Then last night I got home, got set up, stuck the first CD in the brand new drive, fired up Cathy, the catalogue program, amd lo and behold I get a listing: -
The fundamental flaw: -
CD publishers have for years been missing out on marketability with CDs. There is a whole mini-industry of software involving going onto the net to get CD info.
Why, oh why do they not just add it to the bleeding CD? I know when the CD came out in the early eighties there were only computers like the Commodore 64 (I had one, yay!), but later on, in 1996 CD-text was introduced, backed by Sony. However, very few manufacturers have taken advantage of the facility.
Audiograbber (see sidebar) says the disc above has no CD-text.
Do I have a Sony disc to compare?
Just tried a Columbia CD bought '99, but Copyright '91, reissue from LP '69. No dice.
You can get freeware that gets info from the Net when ripping CDs.
You can get freeware that catalogues files but doesn't consult the Net.
Can you get freeware that both reads the disc and gets info on-line for the catalogue? Will these cheapo compilations above be in the on-line databases?
I have downloaded and tried two more freeware programs with no success. One looked promising but was too old and could not run on my Windows 8.1 machine. The other was adequate but buggy, would not edit some created records etc, etc. Found a newer version, installed that, restarts etc, etc. I must have wasted at least 6 hours farting around with this stuff. I have even installed OpenOffice just to see if it would open the buggy database file to see what was wrong in it. OpenOffice could open the file, but was no help.
I finally bit the bullet and actually purchased a program. This is unusual for me, only the second piece of software I have ever purchased apart from that bundled with hardware.
I downloaded a trial version first, which allowed cataloging 100 albums. Then, like a dunce, I loaded it with all my .mp3 files in one go. It looked great, and I went to try loading a CD only to find I had exhausted the trial album quantity already. Doh!
I decided to take a punt and buy the program, just to get on with things, as it looked great anyway. Then, by accident I forked out NZ$62.95 for the Pro version instead of NZ$37.95 for the Standard version. However, this did not worry me in the slightest, as with the Pro version I can do even geekier searches and sorts, even create my own fields. This, if I ever get the time, would be great for Flamenco, as the music is classifiable into rhythmic and melodic forms. That is, just as American music has Waltzes, Polkas, 12-bar Blues, Boogie-Woogie, Hymns, etc; Flamenco has Fandangos, Rumbas, Tangos, etc. each with different rhythms, moods and occasions for singing.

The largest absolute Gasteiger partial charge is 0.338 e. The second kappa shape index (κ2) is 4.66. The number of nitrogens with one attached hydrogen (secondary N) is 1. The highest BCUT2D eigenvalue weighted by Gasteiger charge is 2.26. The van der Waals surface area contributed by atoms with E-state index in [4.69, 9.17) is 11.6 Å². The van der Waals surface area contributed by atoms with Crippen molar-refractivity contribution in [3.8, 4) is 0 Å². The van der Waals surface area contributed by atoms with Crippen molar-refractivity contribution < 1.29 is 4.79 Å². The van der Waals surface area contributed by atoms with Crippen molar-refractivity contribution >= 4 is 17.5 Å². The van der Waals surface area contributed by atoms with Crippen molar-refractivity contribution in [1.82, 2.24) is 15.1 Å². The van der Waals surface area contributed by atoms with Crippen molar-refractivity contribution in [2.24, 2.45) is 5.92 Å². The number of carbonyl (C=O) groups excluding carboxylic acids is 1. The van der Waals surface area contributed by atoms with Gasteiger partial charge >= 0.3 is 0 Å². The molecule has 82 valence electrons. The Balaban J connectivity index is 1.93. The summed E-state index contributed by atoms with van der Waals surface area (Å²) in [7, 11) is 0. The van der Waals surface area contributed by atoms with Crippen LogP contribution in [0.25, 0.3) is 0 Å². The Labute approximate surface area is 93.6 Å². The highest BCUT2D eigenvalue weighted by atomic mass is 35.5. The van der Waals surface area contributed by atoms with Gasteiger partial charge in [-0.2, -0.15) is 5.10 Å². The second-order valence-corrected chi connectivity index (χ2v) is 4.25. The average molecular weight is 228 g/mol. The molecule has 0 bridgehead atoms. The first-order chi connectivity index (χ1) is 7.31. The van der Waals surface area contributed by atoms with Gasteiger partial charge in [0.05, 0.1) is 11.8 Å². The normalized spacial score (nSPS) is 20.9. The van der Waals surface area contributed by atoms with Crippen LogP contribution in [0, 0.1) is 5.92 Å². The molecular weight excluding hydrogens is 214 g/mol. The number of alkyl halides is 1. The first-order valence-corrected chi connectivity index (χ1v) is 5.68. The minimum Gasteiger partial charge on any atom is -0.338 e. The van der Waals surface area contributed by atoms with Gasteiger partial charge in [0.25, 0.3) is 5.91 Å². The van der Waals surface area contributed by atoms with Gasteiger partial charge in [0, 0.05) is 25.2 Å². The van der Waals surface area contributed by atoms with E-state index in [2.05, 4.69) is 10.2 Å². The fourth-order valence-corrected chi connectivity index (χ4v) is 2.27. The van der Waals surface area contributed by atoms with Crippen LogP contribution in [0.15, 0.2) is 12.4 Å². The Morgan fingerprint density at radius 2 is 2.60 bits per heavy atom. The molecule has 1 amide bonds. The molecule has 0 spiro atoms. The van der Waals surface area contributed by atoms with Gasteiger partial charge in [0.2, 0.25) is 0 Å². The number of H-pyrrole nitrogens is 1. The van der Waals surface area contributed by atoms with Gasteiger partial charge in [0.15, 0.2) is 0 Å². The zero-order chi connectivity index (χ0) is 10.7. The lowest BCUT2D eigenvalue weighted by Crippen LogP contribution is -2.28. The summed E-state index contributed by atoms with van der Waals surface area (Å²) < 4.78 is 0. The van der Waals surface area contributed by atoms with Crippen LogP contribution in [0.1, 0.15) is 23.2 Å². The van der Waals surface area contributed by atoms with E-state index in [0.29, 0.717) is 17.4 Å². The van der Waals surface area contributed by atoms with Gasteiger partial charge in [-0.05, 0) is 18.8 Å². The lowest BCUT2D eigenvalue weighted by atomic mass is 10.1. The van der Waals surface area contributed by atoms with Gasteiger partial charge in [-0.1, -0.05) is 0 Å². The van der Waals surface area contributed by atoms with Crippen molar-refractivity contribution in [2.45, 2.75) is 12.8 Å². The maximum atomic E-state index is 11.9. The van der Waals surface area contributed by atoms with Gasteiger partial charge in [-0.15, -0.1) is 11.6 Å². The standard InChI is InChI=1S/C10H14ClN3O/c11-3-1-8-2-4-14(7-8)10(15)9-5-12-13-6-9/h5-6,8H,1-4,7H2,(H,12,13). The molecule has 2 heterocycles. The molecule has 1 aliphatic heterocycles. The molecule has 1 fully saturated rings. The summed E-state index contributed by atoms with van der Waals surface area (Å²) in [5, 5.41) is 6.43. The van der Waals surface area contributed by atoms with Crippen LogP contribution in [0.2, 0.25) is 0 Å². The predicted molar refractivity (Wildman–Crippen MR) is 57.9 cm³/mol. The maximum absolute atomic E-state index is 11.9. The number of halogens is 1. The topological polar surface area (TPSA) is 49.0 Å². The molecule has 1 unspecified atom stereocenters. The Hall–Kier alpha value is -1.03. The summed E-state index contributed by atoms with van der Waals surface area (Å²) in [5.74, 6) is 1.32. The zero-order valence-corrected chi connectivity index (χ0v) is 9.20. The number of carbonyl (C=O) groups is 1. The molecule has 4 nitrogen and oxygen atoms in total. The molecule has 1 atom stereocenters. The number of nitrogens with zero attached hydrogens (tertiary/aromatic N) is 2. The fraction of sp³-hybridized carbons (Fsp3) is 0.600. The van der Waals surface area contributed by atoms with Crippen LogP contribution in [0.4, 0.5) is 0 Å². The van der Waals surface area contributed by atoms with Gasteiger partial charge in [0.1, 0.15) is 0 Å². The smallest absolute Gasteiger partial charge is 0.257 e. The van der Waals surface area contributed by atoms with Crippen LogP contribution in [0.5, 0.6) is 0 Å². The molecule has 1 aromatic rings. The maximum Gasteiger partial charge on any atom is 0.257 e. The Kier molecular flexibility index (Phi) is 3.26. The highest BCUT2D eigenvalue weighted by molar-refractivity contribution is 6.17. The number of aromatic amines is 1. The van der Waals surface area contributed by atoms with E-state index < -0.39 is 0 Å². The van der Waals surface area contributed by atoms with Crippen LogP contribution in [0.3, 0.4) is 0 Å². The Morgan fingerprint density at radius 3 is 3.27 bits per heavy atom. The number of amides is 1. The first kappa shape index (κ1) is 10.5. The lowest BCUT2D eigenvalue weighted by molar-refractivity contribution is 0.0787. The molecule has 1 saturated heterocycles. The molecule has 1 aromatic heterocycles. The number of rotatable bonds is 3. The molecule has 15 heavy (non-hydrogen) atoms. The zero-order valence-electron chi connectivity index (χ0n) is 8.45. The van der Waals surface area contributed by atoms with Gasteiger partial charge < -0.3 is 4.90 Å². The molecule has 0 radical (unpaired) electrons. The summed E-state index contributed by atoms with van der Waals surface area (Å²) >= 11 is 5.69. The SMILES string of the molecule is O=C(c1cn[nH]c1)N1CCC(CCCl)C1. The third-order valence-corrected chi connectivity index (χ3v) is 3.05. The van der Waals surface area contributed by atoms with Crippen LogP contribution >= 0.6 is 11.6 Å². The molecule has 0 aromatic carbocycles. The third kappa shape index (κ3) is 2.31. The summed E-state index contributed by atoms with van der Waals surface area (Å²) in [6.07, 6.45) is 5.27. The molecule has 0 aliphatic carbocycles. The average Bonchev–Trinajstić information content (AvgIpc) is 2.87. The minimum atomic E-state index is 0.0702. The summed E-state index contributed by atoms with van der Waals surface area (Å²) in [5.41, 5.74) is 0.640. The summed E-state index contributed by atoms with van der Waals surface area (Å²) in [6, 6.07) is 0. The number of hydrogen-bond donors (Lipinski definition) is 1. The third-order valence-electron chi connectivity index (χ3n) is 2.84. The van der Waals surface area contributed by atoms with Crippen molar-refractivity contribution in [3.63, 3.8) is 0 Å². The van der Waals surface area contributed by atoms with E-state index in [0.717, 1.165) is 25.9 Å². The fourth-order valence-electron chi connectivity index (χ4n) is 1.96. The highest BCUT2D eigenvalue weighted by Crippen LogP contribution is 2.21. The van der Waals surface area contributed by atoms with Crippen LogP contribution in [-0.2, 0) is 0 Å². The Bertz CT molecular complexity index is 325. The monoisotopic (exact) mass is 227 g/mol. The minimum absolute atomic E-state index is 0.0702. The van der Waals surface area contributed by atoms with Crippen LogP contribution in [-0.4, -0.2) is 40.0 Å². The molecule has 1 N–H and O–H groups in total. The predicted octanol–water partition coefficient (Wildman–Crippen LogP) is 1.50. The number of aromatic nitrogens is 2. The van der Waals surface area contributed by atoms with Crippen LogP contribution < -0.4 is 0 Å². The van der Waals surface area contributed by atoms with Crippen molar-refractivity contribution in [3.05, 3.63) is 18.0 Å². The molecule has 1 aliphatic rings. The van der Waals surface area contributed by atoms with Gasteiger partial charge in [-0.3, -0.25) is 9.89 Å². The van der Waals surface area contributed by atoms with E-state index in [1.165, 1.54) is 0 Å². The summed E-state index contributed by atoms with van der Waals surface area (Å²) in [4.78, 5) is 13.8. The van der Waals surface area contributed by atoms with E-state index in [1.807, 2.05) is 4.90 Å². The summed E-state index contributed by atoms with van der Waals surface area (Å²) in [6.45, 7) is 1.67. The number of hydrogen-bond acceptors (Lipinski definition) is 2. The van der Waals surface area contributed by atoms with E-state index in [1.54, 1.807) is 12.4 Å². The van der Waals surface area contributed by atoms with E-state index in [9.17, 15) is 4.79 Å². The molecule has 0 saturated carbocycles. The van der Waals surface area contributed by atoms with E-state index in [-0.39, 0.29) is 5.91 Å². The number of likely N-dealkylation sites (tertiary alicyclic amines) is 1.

Ref. A more comprehensive list of Flamenco forms.
(Update 12/10/14: I have so far catalogued 17 Flamenco albums and have created a Field called "Flamenco Palo" to record the abovementioned "forms". You can also, and I have, record separate guitarristas and cantaores against individual tracks within collection albums.
I have a program called Audiograbber which says:
The following CD-TEXT info is recognized by Audiograbber:
· Genre, one of the following predefined genres:
· Genre information, any text string with additional genre information.
· Identifier, any text string describing the disc.
· Performer, artist or singer.
· Track name.
· Message, any text string with a comment about the track.
· UPC/ISCR, disc identification code.
There is a page here that gives an indication of the depth of functionality the program has.
I have already added 3 of the 10-CD sets above (see also * below), and a few Flamenco CDs from the Nineties to test the databases. All have been found one way or another, via barcode, catalogue number or scanning the disc, even something as obscure as this, which I bought in a guitar shop in London in 1996 or 7.
There is also a facility to save the database to the cloud, and make it visible to others.
(Update 12/10/14: Flamenco catalogued so far.)
It has cost me $162, but soon I will be able to check if I do have anything else by such obscure rockabilly artists as Janis Martin, a real find who appears on Track 3 of Rock-A-Billy, Rock And Roll & Hillbilly (Disc 04 - Boppin' The Blues)
I noted the lyrics mentioned a woman with a wooden leg, did a lyrics search for "wooden leg" and came up with Peg Leg Woman by the Ike Turner Band, vocal Willie King VITA 123, 1956. It is on YouTube and the sounds match exactly. Yes, that will be the Ike of Ike & Tina Turner fame.
Then there's track 16, Mojo Man (Sundown) L. Sundown. 2:20.
This turns out to be "I'm A Mojo Man" by some cat actually called "Lonesome Sundown", 1957.